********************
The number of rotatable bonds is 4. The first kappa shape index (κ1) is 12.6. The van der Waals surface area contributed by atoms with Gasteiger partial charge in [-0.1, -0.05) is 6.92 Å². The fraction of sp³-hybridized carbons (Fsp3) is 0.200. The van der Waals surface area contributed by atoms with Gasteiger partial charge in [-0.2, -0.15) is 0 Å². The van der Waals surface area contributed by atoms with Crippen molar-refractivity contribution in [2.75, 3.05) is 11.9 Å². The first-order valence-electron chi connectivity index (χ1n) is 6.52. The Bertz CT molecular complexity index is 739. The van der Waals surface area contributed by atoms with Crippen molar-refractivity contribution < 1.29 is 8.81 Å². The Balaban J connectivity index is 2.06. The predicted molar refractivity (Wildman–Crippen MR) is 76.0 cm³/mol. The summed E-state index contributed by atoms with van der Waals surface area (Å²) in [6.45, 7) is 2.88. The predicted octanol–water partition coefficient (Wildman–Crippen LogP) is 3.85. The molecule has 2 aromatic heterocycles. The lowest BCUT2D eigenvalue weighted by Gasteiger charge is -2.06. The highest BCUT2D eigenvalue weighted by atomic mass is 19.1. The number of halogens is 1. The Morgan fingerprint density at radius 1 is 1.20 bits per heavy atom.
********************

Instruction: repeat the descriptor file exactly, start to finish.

The number of rotatable bonds is 4. The first kappa shape index (κ1) is 12.6. The van der Waals surface area contributed by atoms with Gasteiger partial charge in [-0.1, -0.05) is 6.92 Å². The fraction of sp³-hybridized carbons (Fsp3) is 0.200. The van der Waals surface area contributed by atoms with Gasteiger partial charge in [-0.2, -0.15) is 0 Å². The van der Waals surface area contributed by atoms with Crippen molar-refractivity contribution in [2.75, 3.05) is 11.9 Å². The first-order valence-electron chi connectivity index (χ1n) is 6.52. The Bertz CT molecular complexity index is 739. The van der Waals surface area contributed by atoms with Crippen molar-refractivity contribution < 1.29 is 8.81 Å². The Balaban J connectivity index is 2.06. The predicted molar refractivity (Wildman–Crippen MR) is 76.0 cm³/mol. The summed E-state index contributed by atoms with van der Waals surface area (Å²) in [6.45, 7) is 2.88. The predicted octanol–water partition coefficient (Wildman–Crippen LogP) is 3.85. The molecule has 2 aromatic heterocycles. The lowest BCUT2D eigenvalue weighted by Gasteiger charge is -2.06. The highest BCUT2D eigenvalue weighted by atomic mass is 19.1. The number of halogens is 1. The Morgan fingerprint density at radius 1 is 1.20 bits per heavy atom.